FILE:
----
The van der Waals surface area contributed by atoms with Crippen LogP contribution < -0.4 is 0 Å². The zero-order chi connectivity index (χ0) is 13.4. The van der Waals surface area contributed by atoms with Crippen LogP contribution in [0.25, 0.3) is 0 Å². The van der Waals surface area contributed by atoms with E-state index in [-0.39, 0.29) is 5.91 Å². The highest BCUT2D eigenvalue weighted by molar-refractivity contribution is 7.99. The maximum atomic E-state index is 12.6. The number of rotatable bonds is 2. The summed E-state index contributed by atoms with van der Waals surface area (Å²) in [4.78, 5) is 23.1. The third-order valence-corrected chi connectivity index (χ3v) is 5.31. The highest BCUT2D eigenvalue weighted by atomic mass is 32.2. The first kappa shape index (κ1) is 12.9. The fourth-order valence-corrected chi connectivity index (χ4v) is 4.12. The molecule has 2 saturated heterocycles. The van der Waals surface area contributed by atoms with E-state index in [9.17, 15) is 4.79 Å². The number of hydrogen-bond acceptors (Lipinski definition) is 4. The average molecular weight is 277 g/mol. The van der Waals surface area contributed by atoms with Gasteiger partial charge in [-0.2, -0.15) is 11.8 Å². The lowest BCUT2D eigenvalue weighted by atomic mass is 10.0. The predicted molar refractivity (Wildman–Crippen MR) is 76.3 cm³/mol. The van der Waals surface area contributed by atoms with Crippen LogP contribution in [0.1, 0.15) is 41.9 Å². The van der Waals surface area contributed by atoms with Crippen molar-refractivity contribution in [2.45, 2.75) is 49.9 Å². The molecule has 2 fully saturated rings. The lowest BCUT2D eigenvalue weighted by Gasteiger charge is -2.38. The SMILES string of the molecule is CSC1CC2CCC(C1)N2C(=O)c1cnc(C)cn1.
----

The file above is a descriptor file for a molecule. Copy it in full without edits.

The van der Waals surface area contributed by atoms with Crippen LogP contribution < -0.4 is 0 Å². The zero-order chi connectivity index (χ0) is 13.4. The van der Waals surface area contributed by atoms with Crippen LogP contribution in [0.25, 0.3) is 0 Å². The van der Waals surface area contributed by atoms with E-state index in [-0.39, 0.29) is 5.91 Å². The highest BCUT2D eigenvalue weighted by molar-refractivity contribution is 7.99. The maximum atomic E-state index is 12.6. The number of rotatable bonds is 2. The summed E-state index contributed by atoms with van der Waals surface area (Å²) in [4.78, 5) is 23.1. The third-order valence-corrected chi connectivity index (χ3v) is 5.31. The highest BCUT2D eigenvalue weighted by atomic mass is 32.2. The first kappa shape index (κ1) is 12.9. The fourth-order valence-corrected chi connectivity index (χ4v) is 4.12. The molecule has 2 saturated heterocycles. The van der Waals surface area contributed by atoms with E-state index in [9.17, 15) is 4.79 Å². The number of hydrogen-bond acceptors (Lipinski definition) is 4. The average molecular weight is 277 g/mol. The van der Waals surface area contributed by atoms with Gasteiger partial charge in [-0.2, -0.15) is 11.8 Å². The lowest BCUT2D eigenvalue weighted by atomic mass is 10.0. The predicted molar refractivity (Wildman–Crippen MR) is 76.3 cm³/mol. The van der Waals surface area contributed by atoms with Crippen LogP contribution in [0.1, 0.15) is 41.9 Å². The van der Waals surface area contributed by atoms with Crippen molar-refractivity contribution in [2.45, 2.75) is 49.9 Å². The molecule has 2 fully saturated rings. The lowest BCUT2D eigenvalue weighted by Gasteiger charge is -2.38. The SMILES string of the molecule is CSC1CC2CCC(C1)N2C(=O)c1cnc(C)cn1.